2.6
Impact Factor

Original Research ARTICLE

Front. Psychol., 09 December 2011 | http://dx.doi.org/10.3389/fpsyg.2011.00367

Epidural auditory event-related potentials in the rat to frequency and duration deviants: evidence of mismatch negativity?

Tamo Nakamura1,2,3,4*, Patricia T. Michie1,2,3,4, William R. Fulham2,3,4,5, Juanita Todd1,2,3,4, Timothy W. Budd1,2,3,4, Ulrich Schall2,3,4,5, Michael Hunter1,2 and Deborah M. Hodgson1,2,3,4
  • 1 School of Psychology, The University of Newcastle, Callaghan, NSW, Australia
  • 2 Priority Centre for Brain and Mental Health Research, The University of Newcastle, Callaghan, NSW, Australia
  • 3 Schizophrenia Research Institute, Darlinghurst, NSW, Australia
  • 4 Hunter Medical Research Institute, Newcastle, NSW, Australia
  • 5 School of Medicine and Public Health, The University of Newcastle, Callaghan, NSW, Australia

The capacity of the human brain to detect deviance in the acoustic environment pre-attentively is reflected in a brain event-related potential (ERP), mismatch negativity (MMN). MMN is observed in response to the presentation of rare oddball sounds that deviate from an otherwise regular pattern of frequent background standard sounds. While the primate and cat auditory cortex (AC) exhibit MMN-like activity, it is unclear whether the rodent AC produces a deviant response that reflects deviance detection in a background of regularities evident in recent auditory stimulus history or differential adaptation of neuronal responses due to rarity of the deviant sound. We examined whether MMN-like activity occurs in epidural AC potentials in awake and anesthetized rats to high and low frequency and long and short duration deviant sounds. ERPs to deviants were compared with ERPs to common standards and also with ERPs to deviants when interspersed with many different standards to control for background regularity effects. High frequency (HF) and long duration deviant ERPs in the awake rat showed evidence of deviance detection, consisting of negative displacements of the deviant ERP relative to ERPs to both common standards and deviants with many standards. The HF deviant MMN-like response was also sensitive to the extent of regularity in recent acoustic stimulation. Anesthesia in contrast resulted in positive displacements of deviant ERPs. Our results suggest that epidural MMN-like potentials to HF sounds in awake rats encode deviance in an analogous manner to the human MMN, laying the foundation for animal models of disorders characterized by disrupted MMN generation, such as schizophrenia.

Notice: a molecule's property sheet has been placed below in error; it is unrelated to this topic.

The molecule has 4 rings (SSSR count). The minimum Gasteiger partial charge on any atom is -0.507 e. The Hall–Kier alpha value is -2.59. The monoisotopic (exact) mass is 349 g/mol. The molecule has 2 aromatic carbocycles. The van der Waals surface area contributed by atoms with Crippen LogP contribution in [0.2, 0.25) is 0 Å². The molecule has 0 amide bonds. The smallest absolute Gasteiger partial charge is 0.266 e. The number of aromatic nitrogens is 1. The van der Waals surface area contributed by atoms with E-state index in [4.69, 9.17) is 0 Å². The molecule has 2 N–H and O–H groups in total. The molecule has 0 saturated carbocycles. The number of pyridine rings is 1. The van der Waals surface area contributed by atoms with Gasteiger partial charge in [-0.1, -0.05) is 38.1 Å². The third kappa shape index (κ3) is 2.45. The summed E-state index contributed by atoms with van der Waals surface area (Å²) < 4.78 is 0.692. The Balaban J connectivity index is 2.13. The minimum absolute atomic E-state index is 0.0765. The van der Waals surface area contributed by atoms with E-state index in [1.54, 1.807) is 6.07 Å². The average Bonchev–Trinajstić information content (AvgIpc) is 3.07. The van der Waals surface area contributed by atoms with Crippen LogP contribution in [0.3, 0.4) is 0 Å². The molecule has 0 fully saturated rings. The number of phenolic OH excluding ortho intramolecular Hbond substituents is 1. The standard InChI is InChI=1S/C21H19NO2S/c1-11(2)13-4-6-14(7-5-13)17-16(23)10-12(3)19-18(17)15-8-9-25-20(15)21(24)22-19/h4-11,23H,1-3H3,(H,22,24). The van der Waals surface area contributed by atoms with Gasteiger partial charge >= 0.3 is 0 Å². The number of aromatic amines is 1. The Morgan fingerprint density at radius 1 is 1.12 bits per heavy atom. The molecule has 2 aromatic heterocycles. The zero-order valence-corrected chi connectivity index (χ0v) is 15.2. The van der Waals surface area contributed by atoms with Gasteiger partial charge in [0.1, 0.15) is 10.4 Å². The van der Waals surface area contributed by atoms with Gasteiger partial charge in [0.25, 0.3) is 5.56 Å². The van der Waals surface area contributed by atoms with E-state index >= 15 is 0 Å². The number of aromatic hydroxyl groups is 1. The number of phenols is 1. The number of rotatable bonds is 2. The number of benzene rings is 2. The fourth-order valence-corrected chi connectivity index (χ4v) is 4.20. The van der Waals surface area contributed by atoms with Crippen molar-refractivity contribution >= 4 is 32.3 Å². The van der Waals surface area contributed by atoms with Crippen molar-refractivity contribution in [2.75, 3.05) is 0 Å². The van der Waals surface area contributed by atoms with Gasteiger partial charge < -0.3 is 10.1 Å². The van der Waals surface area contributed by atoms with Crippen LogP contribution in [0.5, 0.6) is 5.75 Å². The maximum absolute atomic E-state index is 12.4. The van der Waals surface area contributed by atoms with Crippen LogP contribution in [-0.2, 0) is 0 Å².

Keywords: mismatch negativity, deviance detection, adaptation, epidural, rat

Citation: Nakamura T, Michie PT, Fulham WR, Todd J, Budd TW, Schall U, Hunter M and Hodgson DM (2011) Epidural auditory event-related potentials in the rat to frequency and duration deviants: evidence of mismatch negativity? Front. Psychology 2:367. doi: 10.3389/fpsyg.2011.00367

Received: 16 June 2011; Accepted: 22 November 2011;
Published online: 09 December 2011.

Edited by:

Micah M. Murray, Université de Lausanne, Switzerland

Reviewed by:

Christoph Kayser, Max Planck Institute for Biological Cybernetics, Germany
Iiro P. Jääskeläinen, University of Helsinki, Finland

Copyright: © 2011 Nakamura, Michie, Fulham, Todd, Budd, Schall, Hunter and Hodgson. This is an open-access article distributed under the terms of the Creative Commons Attribution Non Commercial License, which permits non-commercial use, distribution, and reproduction in other forums, provided the original authors and source are credited.

*Correspondence: Tamo Nakamura, School of Psychology, The University of Newcastle, University Drive, Callaghan, NSW 2308, Australia. e-mail: tamo.nakamura@newcastle.edu.au